Fun fact to get this introduction going: that famous song called “Brimful of Asha” by Cornershop—and Fatboy Slim’s even more famous Norman Cook remix—is a tribute to this singer. **Asha Bhosle**is a true Indian icon who held the world record as the most recorded artist in music history. The staggering total: she recorded 11.000(!) solo songs, on top of many duets and chorus-backed songs. No wonder the likes of J Dilla, Madlib, Flying Lotus, DJ Scratch, Erick Sermon, Black Eyed Peas, WondaGurl (for Travis Scott’s “Uptown” featuring A$AP Ferg), and GonjaSufi all sampled some of her vast catalog.
Madlib takes the crown when it comes to sampling Asha Bhosle’s music, with multiple samples for tracks ranging from Madvillain (“Do Not Fire!”) and Blu & M.E.D. (“The Turn Up”), to several tracks on Beat Konducta Vol 3-4: Beat Konducta in India. The album cover of that record is a take on B. R. Chopra's Burning Train; one of the countless Bollywood films featuring Asha Bhosla in its soundtrack credits.
“A personal favorite is ‘What’s Happenin'' by Method Man & Busta Rhymes,” says Ben Gray of Royalty Network. “It features a sample of ‘Dum Maro Dum,' as performed by Asha Bhosle in the classic 1971 Bollywood film, Hare Rama Hare Krishna. The track puts a classic beat behind two of the greatest rappers of all time, and puts an irreplaceable psychedelic underpinning to the whole work. It’s genius.”
Lata Mangeshkar, also known as the nightingale of India, has sung in over 500 Bollywood films (eight of which she also acted in), blessing movies with her high-pitched singing style. A small world in a big country: she is Ashla Bhosle’s sister, who are both considered to be living legends.
Her work was sampled for music by the likes of Britney Spears (watch the video below - we’ve included her for a reason), Madlib (again, a ton of times. This time also for Bandana with Freddie Gibbs, Jaylib with Dilla, and Quasimoto’s The Further Adventures of Lord Quas), The Alchemist, Four Tet, and many others.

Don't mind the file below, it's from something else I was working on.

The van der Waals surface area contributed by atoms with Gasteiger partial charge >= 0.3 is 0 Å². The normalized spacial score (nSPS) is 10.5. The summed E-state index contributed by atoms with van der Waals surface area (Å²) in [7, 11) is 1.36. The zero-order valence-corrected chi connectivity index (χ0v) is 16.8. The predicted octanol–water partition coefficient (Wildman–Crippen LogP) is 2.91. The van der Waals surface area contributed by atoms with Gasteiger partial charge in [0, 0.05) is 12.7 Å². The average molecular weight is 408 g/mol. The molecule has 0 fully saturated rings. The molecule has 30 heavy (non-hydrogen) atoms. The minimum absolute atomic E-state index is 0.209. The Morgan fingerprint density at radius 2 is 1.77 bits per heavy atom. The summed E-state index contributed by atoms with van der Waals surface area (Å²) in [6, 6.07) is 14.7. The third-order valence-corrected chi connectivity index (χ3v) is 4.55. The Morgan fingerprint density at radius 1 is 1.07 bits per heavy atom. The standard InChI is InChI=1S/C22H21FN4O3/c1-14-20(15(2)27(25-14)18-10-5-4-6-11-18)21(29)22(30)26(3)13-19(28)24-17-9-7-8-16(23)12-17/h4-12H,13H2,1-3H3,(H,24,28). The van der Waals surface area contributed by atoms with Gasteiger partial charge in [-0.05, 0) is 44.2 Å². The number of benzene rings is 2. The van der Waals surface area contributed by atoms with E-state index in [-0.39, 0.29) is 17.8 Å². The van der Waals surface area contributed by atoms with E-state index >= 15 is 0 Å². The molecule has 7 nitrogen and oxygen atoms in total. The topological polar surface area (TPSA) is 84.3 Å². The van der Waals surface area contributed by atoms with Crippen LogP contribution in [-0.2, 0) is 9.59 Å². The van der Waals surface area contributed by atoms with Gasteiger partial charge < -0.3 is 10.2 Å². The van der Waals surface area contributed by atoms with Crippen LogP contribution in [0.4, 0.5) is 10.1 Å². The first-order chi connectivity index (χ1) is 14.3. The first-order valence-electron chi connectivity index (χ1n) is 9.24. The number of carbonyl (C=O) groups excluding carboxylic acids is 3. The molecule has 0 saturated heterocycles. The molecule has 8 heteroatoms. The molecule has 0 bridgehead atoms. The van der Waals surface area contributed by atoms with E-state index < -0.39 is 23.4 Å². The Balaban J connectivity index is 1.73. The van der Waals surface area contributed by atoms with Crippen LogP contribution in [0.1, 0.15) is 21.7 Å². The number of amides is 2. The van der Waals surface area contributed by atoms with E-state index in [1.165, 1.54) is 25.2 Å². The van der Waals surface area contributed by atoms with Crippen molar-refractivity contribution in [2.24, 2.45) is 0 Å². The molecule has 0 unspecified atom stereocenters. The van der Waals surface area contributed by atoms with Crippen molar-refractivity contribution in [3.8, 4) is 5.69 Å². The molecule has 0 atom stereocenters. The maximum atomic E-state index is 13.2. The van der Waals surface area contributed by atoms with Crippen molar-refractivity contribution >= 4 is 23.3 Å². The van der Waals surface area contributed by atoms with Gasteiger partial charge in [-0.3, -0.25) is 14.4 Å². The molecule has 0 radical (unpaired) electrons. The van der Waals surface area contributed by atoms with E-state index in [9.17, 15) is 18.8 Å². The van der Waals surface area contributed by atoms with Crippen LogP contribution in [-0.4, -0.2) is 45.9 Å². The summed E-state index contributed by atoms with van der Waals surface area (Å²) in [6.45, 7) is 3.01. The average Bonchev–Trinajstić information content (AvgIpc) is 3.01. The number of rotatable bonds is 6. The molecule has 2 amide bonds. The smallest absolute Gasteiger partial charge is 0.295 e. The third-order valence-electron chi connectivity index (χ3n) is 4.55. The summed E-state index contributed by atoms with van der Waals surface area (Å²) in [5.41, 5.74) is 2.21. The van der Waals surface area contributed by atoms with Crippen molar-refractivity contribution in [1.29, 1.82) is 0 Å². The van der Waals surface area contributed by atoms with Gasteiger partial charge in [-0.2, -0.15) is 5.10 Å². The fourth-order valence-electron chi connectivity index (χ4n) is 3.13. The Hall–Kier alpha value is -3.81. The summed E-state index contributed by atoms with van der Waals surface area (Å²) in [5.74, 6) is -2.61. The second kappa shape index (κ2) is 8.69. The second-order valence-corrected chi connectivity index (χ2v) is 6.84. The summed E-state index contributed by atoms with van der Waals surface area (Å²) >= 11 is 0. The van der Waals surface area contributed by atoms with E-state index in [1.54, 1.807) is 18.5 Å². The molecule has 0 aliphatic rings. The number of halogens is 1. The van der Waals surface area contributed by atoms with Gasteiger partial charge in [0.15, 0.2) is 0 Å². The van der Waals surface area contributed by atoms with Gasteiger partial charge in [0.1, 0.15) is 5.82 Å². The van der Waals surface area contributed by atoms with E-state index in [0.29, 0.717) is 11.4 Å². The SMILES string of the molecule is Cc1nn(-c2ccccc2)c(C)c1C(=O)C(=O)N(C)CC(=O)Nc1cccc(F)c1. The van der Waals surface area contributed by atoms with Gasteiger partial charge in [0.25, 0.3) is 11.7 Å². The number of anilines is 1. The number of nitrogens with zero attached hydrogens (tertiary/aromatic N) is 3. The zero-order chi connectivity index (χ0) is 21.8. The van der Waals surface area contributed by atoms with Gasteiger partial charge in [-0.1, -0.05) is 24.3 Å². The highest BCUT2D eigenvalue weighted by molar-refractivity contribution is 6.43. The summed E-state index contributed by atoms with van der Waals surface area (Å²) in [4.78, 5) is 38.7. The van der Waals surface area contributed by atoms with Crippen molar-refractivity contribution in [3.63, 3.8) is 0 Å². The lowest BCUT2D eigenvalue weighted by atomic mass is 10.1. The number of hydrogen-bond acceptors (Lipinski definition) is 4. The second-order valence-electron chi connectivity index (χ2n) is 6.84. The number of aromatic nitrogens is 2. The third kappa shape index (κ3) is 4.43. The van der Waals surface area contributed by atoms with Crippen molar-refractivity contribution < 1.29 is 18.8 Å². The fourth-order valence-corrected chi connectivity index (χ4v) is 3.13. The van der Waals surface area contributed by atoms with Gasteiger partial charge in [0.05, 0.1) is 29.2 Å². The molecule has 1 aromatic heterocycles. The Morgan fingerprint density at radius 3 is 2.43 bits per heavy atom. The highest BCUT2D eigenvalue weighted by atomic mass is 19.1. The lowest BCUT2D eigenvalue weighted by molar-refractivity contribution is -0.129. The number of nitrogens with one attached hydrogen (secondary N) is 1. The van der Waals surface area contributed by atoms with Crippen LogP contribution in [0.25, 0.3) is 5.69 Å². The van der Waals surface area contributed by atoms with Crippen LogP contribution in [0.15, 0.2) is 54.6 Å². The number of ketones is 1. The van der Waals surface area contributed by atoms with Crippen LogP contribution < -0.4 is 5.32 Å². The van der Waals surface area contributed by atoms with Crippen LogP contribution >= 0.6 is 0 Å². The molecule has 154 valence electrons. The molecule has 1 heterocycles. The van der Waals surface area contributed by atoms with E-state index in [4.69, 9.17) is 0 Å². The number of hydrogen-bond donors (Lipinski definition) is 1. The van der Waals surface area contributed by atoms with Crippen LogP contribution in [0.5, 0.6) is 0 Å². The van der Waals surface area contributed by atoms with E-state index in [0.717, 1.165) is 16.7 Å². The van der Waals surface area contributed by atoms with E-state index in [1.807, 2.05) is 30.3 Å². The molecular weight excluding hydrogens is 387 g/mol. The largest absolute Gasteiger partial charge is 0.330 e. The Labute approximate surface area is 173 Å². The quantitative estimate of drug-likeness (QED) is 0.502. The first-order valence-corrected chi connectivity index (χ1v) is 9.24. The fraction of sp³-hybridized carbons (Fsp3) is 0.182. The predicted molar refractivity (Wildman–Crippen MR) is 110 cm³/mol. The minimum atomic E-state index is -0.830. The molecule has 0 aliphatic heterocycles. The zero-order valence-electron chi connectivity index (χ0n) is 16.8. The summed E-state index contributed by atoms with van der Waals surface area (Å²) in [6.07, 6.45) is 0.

R.D. Burman is one of the most acclaimed and influential composers in Bollywood, who changed the face of Bollywood music by incorporating influences from all over the world in his music. Take the synthesizer on “Music of Bond 303,” or how “Aao Twist Karein” was influenced by rock-and-roll classic “Let’s Twist Again” by Chubby Checker. Another way how he revolutionized the sound of Indian cinema, is by using foley techniques in his compositions.
Again, it’s a small world: R.D. Burman was the son of the legendary music director and singer Sachin Dev Burman, and he married Asha Bhosle in 1980. And it goes without saying that the list of artists sampling this Indian icon, is also long: Kanye West, Mike Dean, Prince Paul, Exile, Mathematics, Timbaland—you name them...
Producer and multi-instrumentalist A.R. Rahman has been widely celebrated with a ton of awards, including two Academy Awards and two Grammy’s for his music to Slumdog Millionaire. Later on in his career, he started experimenting with fusing traditional Indian instruments with new electronic sounds and production techniques. Whereas he started out with clear influences from (Western) classical music and Tamil folk traditions.
Kishore “Baba” Kumar was a beloved Bollywood playback singer and actor, who followed in the footsteps of his big brother Ashok Kumar. He was known for his versatile voice, adjusting his pitch to the actors on-screen. *“His voice used to hit the microphone straight at its most sensitive point,”*said his brother after Kishore Kumar passed away from a heart attack in 1987. The night before, he recorded a new duet with Asha Bhosle. That’s also with whom his career started. As the story goes: early on in their careers, they went for a duet recording. However, the studio producer rejected both of them because they “weren’t good enough.” Kishore joked that they should become street singers because they couldn't make it into cinema. "We worked with renewed vigor, putting our best efforts into our profession—the rest is history," said Asha Bhosle in a 2014 interview with The Times India.
Prolific (playback) singer and actor S P Balasubramaniam picked up on music at an early age. He learned to play the harmonium and flute on his own while listening to his father playing these instruments. His catalog is 40.000 songs deep which, like Asha Bhosle, earned him a Guinness World Record, among many film awards. He cited Bollywood playback singer Mohammed Rafi as a big source of inspiration.
S.P.B.’s work is characterized by his deep rich voice and for understanding the full meaning of the songs he sings—which is not always the case for Bollywood playback singers Half a year ago, Balasubramaniam passed away after COVID-19 complications. “With the unfortunate demise of Shri S.P. Balasubrahmanyam, our cultural world is a lot poorer,” India’s Prime Minister wrote on Twitter after his passing.
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